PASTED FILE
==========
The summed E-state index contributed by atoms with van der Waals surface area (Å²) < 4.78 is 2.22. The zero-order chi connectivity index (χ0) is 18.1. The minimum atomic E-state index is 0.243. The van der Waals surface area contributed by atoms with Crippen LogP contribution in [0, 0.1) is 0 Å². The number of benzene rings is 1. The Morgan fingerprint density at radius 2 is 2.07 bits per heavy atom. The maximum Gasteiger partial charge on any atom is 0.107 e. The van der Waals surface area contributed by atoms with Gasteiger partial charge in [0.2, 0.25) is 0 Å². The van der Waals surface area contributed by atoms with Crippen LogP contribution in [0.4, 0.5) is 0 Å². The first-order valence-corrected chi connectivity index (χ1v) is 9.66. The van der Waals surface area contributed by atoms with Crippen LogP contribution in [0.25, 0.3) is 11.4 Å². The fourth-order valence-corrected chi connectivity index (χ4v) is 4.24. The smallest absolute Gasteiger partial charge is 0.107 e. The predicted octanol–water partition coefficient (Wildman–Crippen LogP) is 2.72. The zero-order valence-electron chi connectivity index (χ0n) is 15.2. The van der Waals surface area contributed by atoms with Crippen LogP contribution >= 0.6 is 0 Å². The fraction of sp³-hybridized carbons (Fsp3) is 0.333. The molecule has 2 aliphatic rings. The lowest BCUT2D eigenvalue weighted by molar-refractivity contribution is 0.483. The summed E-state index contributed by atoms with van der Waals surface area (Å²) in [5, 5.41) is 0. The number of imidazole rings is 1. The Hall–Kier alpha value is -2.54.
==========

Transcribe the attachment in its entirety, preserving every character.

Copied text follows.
The summed E-state index contributed by atoms with van der Waals surface area (Å²) < 4.78 is 2.22. The zero-order chi connectivity index (χ0) is 18.1. The minimum atomic E-state index is 0.243. The van der Waals surface area contributed by atoms with Crippen LogP contribution in [0, 0.1) is 0 Å². The number of benzene rings is 1. The Morgan fingerprint density at radius 2 is 2.07 bits per heavy atom. The maximum Gasteiger partial charge on any atom is 0.107 e. The van der Waals surface area contributed by atoms with Gasteiger partial charge in [0.2, 0.25) is 0 Å². The van der Waals surface area contributed by atoms with Crippen LogP contribution in [0.4, 0.5) is 0 Å². The first-order valence-corrected chi connectivity index (χ1v) is 9.66. The van der Waals surface area contributed by atoms with Crippen LogP contribution in [0.25, 0.3) is 11.4 Å². The fourth-order valence-corrected chi connectivity index (χ4v) is 4.24. The smallest absolute Gasteiger partial charge is 0.107 e. The predicted octanol–water partition coefficient (Wildman–Crippen LogP) is 2.72. The zero-order valence-electron chi connectivity index (χ0n) is 15.2. The van der Waals surface area contributed by atoms with Crippen LogP contribution >= 0.6 is 0 Å². The fraction of sp³-hybridized carbons (Fsp3) is 0.333. The molecule has 2 aliphatic rings. The lowest BCUT2D eigenvalue weighted by molar-refractivity contribution is 0.483. The summed E-state index contributed by atoms with van der Waals surface area (Å²) in [5, 5.41) is 0. The number of imidazole rings is 1. The Hall–Kier alpha value is -2.54.